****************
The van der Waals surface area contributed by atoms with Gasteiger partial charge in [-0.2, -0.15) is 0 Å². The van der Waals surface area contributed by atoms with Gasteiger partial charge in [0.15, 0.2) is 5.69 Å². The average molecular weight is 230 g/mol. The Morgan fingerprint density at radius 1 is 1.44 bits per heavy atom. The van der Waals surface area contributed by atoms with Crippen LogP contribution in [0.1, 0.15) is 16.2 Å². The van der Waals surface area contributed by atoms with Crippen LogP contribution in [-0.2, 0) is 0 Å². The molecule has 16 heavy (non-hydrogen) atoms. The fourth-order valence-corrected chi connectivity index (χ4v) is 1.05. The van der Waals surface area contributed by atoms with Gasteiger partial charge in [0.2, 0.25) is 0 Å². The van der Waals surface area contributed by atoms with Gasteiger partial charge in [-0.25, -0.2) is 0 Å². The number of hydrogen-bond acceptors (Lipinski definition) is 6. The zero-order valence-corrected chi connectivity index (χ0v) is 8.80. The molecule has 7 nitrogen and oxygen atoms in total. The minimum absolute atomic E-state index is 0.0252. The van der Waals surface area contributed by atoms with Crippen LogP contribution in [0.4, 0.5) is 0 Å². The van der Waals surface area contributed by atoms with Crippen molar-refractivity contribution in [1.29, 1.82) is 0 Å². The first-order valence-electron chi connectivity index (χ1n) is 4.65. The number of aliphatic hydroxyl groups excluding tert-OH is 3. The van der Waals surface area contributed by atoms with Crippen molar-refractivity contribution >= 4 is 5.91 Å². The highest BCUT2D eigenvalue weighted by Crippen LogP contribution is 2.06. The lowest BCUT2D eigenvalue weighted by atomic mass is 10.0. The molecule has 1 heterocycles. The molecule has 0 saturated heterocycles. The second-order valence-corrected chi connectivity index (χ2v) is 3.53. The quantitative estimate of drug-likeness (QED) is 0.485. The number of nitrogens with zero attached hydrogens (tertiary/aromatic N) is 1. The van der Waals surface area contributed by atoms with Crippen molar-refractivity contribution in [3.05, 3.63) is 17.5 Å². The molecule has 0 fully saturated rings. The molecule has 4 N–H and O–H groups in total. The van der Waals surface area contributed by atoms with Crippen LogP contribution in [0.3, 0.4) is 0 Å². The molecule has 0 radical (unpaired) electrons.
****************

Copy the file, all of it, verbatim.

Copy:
The van der Waals surface area contributed by atoms with Gasteiger partial charge in [-0.2, -0.15) is 0 Å². The van der Waals surface area contributed by atoms with Gasteiger partial charge in [0.15, 0.2) is 5.69 Å². The average molecular weight is 230 g/mol. The Morgan fingerprint density at radius 1 is 1.44 bits per heavy atom. The van der Waals surface area contributed by atoms with Crippen LogP contribution in [0.1, 0.15) is 16.2 Å². The van der Waals surface area contributed by atoms with Crippen LogP contribution in [-0.2, 0) is 0 Å². The molecule has 16 heavy (non-hydrogen) atoms. The fourth-order valence-corrected chi connectivity index (χ4v) is 1.05. The van der Waals surface area contributed by atoms with Gasteiger partial charge in [0.2, 0.25) is 0 Å². The van der Waals surface area contributed by atoms with Gasteiger partial charge in [-0.25, -0.2) is 0 Å². The number of hydrogen-bond acceptors (Lipinski definition) is 6. The zero-order valence-corrected chi connectivity index (χ0v) is 8.80. The molecule has 7 nitrogen and oxygen atoms in total. The minimum absolute atomic E-state index is 0.0252. The van der Waals surface area contributed by atoms with Crippen LogP contribution in [0.4, 0.5) is 0 Å². The van der Waals surface area contributed by atoms with Crippen molar-refractivity contribution in [1.29, 1.82) is 0 Å². The first-order valence-electron chi connectivity index (χ1n) is 4.65. The number of aliphatic hydroxyl groups excluding tert-OH is 3. The van der Waals surface area contributed by atoms with Crippen molar-refractivity contribution >= 4 is 5.91 Å². The highest BCUT2D eigenvalue weighted by Crippen LogP contribution is 2.06. The lowest BCUT2D eigenvalue weighted by atomic mass is 10.0. The molecule has 1 heterocycles. The molecule has 0 saturated heterocycles. The second-order valence-corrected chi connectivity index (χ2v) is 3.53. The quantitative estimate of drug-likeness (QED) is 0.485. The number of nitrogens with zero attached hydrogens (tertiary/aromatic N) is 1. The van der Waals surface area contributed by atoms with Crippen molar-refractivity contribution in [3.05, 3.63) is 17.5 Å². The molecule has 0 fully saturated rings. The molecule has 4 N–H and O–H groups in total. The van der Waals surface area contributed by atoms with Crippen LogP contribution in [0.3, 0.4) is 0 Å². The molecule has 0 radical (unpaired) electrons.